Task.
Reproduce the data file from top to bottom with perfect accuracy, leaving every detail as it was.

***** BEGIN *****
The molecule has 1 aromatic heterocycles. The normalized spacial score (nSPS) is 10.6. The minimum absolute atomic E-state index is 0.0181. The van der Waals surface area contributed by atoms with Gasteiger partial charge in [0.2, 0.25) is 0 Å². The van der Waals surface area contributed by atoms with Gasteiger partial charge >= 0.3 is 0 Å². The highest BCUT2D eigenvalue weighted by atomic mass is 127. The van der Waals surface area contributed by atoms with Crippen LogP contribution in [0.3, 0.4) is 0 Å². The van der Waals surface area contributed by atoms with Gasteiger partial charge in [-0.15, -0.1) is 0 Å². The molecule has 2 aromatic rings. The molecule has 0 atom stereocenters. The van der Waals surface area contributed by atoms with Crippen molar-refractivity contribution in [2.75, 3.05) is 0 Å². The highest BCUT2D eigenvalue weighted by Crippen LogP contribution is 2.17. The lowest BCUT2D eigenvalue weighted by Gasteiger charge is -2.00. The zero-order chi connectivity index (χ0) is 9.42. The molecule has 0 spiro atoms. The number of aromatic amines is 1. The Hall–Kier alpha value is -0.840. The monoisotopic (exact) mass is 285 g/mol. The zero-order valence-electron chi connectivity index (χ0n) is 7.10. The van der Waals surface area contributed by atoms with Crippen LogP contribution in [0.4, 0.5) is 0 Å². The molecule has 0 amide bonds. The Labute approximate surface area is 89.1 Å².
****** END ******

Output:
The molecule has 1 aromatic heterocycles. The normalized spacial score (nSPS) is 10.6. The minimum absolute atomic E-state index is 0.0181. The van der Waals surface area contributed by atoms with Gasteiger partial charge in [0.2, 0.25) is 0 Å². The van der Waals surface area contributed by atoms with Gasteiger partial charge >= 0.3 is 0 Å². The highest BCUT2D eigenvalue weighted by atomic mass is 127. The van der Waals surface area contributed by atoms with Crippen LogP contribution in [0.3, 0.4) is 0 Å². The van der Waals surface area contributed by atoms with Gasteiger partial charge in [-0.15, -0.1) is 0 Å². The molecule has 2 aromatic rings. The molecule has 0 atom stereocenters. The van der Waals surface area contributed by atoms with Crippen molar-refractivity contribution in [2.75, 3.05) is 0 Å². The highest BCUT2D eigenvalue weighted by Crippen LogP contribution is 2.17. The lowest BCUT2D eigenvalue weighted by Gasteiger charge is -2.00. The zero-order chi connectivity index (χ0) is 9.42. The molecule has 0 spiro atoms. The number of aromatic amines is 1. The Hall–Kier alpha value is -0.840. The monoisotopic (exact) mass is 285 g/mol. The zero-order valence-electron chi connectivity index (χ0n) is 7.10. The van der Waals surface area contributed by atoms with Crippen LogP contribution in [0.4, 0.5) is 0 Å². The molecule has 0 amide bonds. The Labute approximate surface area is 89.1 Å².